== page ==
When I assumed the primary caregiving responsibilities for my parents at the time my mom was 90 and my dad was 95, I was completely overwhelmed. I had to learn quickly on the job about the ( medical, financial, legal, and emotional needs for each of them individually and for them as a couple. From the time they began to have difficulties with the aging process while still residing in Chicago to the time I moved them to Denver so that I could better supervise them, Mom and Dad’s collective living situations changed eight times. From the start I learned that I needed to get organized. Being more right brained than left brained, I found this a challenge, but I disciplined myself to conquer my inadequacies. When my parents were living together, I had one spiral notebook and one folder (I found very pretty matching ones at Walgreen’s). I would keep the records in the pockets of the folder as the paperwork turned up, and then I would write down any other important information in the spiral notebook. I still had to hunt for the notations I would need at a particular time because the pages were not categorized. When I moved them to Denver and they were placed in different living facilities, I bought more folders and labeled them for different subjects. They included folders for basic information like Social Security Numbers, ID Numbers, and doctors’ phone numbers, information for Medicare, insurance, medical for Mom, medical for Dad, contracts and releases, and daily living paperwork for each of them. As they continued to have difficulties, the folders increased and ultimately, there were six file boxes full of material including photo albums, keepsakes, and retired records. This method of organization is now a part of my daily life. I always keep my own “to do” list that I revise on a weekly or bi-weekly basis. I keep folders for my own current needs and I have started to record the personal information that my children can find should anything happen to my husband or myself. Being organized helped me navigate this difficult period.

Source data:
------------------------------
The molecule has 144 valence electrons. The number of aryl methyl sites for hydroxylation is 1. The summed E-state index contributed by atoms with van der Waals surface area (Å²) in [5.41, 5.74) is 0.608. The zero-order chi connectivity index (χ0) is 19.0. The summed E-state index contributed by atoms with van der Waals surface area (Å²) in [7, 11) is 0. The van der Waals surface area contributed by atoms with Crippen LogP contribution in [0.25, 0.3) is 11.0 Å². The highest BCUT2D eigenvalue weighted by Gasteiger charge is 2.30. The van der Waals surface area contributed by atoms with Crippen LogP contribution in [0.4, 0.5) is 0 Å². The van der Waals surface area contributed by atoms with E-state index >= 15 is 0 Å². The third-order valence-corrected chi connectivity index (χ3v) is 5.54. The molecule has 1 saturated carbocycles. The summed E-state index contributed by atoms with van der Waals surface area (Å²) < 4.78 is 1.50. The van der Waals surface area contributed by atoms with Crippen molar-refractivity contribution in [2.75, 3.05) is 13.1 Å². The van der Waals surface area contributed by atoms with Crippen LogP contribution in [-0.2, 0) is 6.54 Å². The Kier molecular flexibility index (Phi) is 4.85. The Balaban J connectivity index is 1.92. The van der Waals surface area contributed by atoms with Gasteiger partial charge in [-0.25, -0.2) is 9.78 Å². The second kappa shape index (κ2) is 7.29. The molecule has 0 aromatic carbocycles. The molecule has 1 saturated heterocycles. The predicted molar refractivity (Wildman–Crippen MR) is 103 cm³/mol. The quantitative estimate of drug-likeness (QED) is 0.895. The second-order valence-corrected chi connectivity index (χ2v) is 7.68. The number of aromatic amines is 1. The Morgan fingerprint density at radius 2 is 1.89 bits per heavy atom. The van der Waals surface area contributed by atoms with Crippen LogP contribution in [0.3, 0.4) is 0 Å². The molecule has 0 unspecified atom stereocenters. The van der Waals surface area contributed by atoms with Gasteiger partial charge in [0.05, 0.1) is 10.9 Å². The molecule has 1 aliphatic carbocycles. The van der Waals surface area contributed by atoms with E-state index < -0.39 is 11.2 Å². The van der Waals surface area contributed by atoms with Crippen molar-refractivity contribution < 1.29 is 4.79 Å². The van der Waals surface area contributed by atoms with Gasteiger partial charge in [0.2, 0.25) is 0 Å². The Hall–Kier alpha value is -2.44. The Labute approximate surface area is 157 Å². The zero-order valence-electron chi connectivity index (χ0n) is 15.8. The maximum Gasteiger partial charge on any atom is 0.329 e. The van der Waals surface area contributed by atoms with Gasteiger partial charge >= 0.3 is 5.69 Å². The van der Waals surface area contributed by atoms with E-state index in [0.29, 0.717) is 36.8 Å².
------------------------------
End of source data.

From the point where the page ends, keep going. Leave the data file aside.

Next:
Mimi Pockross Biography
Mimi Pockross has been a freelance writer for more than thirty-five years. She is a graduate of the University of Illinois and Northwestern University. She has published many articles on the arts, education and family and is the author of two books. Her latest book is The Takeover: An Unexpected Caregiver’s Story in which she writes about becoming the primary caregiver for her elderly parents. The mother of two sons and the grandmother of two boys, Mimi lives in Denver and Vail, Colorado with her husband of forty-nine years. She is also the author of Shopping for a Living: A Memoir on Merging Marriage, Motherhood and Merchandising.
The content of this article and the opinions expressed are solely those of Mimi Pockross and do not necessarily reflect those of AARP or any of its affiliates.